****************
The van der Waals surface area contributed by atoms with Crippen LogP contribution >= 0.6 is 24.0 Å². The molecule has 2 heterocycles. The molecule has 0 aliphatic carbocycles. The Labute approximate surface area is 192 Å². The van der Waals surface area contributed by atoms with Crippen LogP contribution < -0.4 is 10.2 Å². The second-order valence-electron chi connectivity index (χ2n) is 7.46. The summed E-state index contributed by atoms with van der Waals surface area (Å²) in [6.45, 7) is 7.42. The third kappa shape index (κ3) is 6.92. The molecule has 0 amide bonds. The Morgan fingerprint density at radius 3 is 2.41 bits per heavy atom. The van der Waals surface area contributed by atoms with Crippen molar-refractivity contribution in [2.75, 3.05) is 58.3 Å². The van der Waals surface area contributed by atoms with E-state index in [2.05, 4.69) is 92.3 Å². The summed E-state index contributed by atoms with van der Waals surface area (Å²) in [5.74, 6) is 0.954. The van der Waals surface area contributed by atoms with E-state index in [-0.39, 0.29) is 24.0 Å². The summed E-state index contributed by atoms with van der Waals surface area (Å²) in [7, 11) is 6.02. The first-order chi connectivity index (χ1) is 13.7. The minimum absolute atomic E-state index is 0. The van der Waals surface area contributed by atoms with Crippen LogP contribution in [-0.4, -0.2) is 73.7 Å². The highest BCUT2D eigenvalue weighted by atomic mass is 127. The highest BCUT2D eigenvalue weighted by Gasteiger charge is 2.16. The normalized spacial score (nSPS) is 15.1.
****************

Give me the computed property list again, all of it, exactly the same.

The van der Waals surface area contributed by atoms with Crippen LogP contribution >= 0.6 is 24.0 Å². The molecule has 2 heterocycles. The molecule has 0 aliphatic carbocycles. The Labute approximate surface area is 192 Å². The van der Waals surface area contributed by atoms with Crippen LogP contribution < -0.4 is 10.2 Å². The second-order valence-electron chi connectivity index (χ2n) is 7.46. The summed E-state index contributed by atoms with van der Waals surface area (Å²) in [6.45, 7) is 7.42. The third kappa shape index (κ3) is 6.92. The molecule has 0 amide bonds. The Morgan fingerprint density at radius 3 is 2.41 bits per heavy atom. The van der Waals surface area contributed by atoms with Crippen molar-refractivity contribution in [2.75, 3.05) is 58.3 Å². The van der Waals surface area contributed by atoms with E-state index in [2.05, 4.69) is 92.3 Å². The summed E-state index contributed by atoms with van der Waals surface area (Å²) in [5.74, 6) is 0.954. The van der Waals surface area contributed by atoms with E-state index in [-0.39, 0.29) is 24.0 Å². The summed E-state index contributed by atoms with van der Waals surface area (Å²) in [7, 11) is 6.02. The first-order chi connectivity index (χ1) is 13.7. The minimum absolute atomic E-state index is 0. The van der Waals surface area contributed by atoms with Crippen LogP contribution in [-0.4, -0.2) is 73.7 Å². The highest BCUT2D eigenvalue weighted by atomic mass is 127. The highest BCUT2D eigenvalue weighted by Gasteiger charge is 2.16. The normalized spacial score (nSPS) is 15.1.